I'll be writing in Athens during the entire month of June 2011. I'll have an apartment in the old, cosy neighborhood Plaka, just below Acropolis. The Danish Institute in Athens has granted me this, and I expect to get a lot of work done. I'm working on a new novel. Developing characters, plot, storyline.
One of the basic themes of the novel is feelings between siblings. I find this very interesting. I have three siblings myself, and just the dynamics there are worth many books. Especially when you take into account that we don't all share the same parents and haven't grown up in the same home. But we're siblings, we love each other, and we're very, very different. That's an interesting basic fact of many family relations, I find. In this novel two very different sisters with a common father, this will make the anal reader object that they're only half-sisters, well if it makes you feel better, yes, they are, well those two sisters inherit a big house after their father. And they have to come together around that. They've never been close, hardly know each other. They are full of prejudices towards each other and loving each other as two grown up strangers isn't easy. But what if you really need a sister? And there is one, though she may be so very different from you? She's there. And she's your sister.
Just like I value friendship a great deal, a lot of us with tough family backgrounds do, I also value siblings very highly. There's something about those people your own age whom you've grown up with or at least parallel to having had intense feelings for the same parents, which is completely priceless. They know you differently from all others and can please or tease you like no others. They can feel like friends on a level above all friends, and they can feel completely strange to you one moment and like an arm of yours the next. Bad feelings between siblings are so common, estrangement, jealousy, disappointment. Often siblings are complete strangers forced to feel close. An arranged marriage between children of completely different tempers, values, and paces. Yet a sense of belonging will often make siblings know each other all life through, though none of them would've picked each other out voluntarily. There's often such strong love in spite of everything else. It's a magic relation in many ways, and I'm really looking forward to try to write about it.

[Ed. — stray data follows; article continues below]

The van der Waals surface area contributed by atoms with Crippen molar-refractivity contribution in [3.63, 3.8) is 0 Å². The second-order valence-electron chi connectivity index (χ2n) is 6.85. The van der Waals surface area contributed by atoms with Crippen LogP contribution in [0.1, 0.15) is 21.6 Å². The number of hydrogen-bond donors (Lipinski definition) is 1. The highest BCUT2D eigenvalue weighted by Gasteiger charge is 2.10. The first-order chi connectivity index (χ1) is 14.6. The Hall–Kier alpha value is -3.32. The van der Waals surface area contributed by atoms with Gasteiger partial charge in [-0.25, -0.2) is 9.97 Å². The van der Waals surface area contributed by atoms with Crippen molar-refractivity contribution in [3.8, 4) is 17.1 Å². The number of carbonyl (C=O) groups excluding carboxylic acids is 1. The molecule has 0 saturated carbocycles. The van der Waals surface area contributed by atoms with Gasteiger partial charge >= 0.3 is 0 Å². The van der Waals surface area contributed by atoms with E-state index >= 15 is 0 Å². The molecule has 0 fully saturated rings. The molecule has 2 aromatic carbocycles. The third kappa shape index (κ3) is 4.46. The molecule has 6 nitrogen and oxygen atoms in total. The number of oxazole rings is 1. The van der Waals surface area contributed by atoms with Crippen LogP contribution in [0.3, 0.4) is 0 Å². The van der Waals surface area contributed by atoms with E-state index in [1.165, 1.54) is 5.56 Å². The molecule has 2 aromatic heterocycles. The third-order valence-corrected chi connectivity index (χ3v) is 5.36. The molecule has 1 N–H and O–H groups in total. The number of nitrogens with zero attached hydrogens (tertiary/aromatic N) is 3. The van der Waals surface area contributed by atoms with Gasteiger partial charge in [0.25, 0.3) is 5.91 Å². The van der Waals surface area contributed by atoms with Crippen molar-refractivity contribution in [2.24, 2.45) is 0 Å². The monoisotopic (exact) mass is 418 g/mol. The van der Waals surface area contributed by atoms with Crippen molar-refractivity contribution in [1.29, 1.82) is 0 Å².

What I focus on in my storyline now is momentum and focus. Here's what my notes tell me: Momentum is when one scene leads to the next scene and that scene leads to the next scene. One scene implies the development of the next scene. Or we might say that the seeds of a scene are contained in a previous scene. When scenes are connected in a cause-effect relationship, every scene advances the action, bringing us closer to the climax.
It's somehow the same in life, though I find it generally dangerous to think you're working your way towards a big climax. Like in sex, too much focus on the climax will flatten out everything else and usually also devalue - or downright thwart - the climax because of the pressure. Expectations and demanded reward quality, THIS is it, THIS is why we've been working this hard, THIS is - - - oh come on! Just be in it for the fun of it, not for the damn climax as an achievement or a medal or something. As in life.
To feel momentum and focus in life, as well as in sex, is a great satisfaction in itself. That one thing naturally leads to the next, that there's a sense of things going somewhere. It may not be a climax, maybe more a feeling of a good state. Focus on noticing, recognizing, and maintaining the good states of life. Of sex. Of the story. In good momentum you'll realize how the little climaxes've snuck in there anyway. No chasing the climax. Just stay focused - and enjoy the ride.
I expect my new novel to be finished in about two years.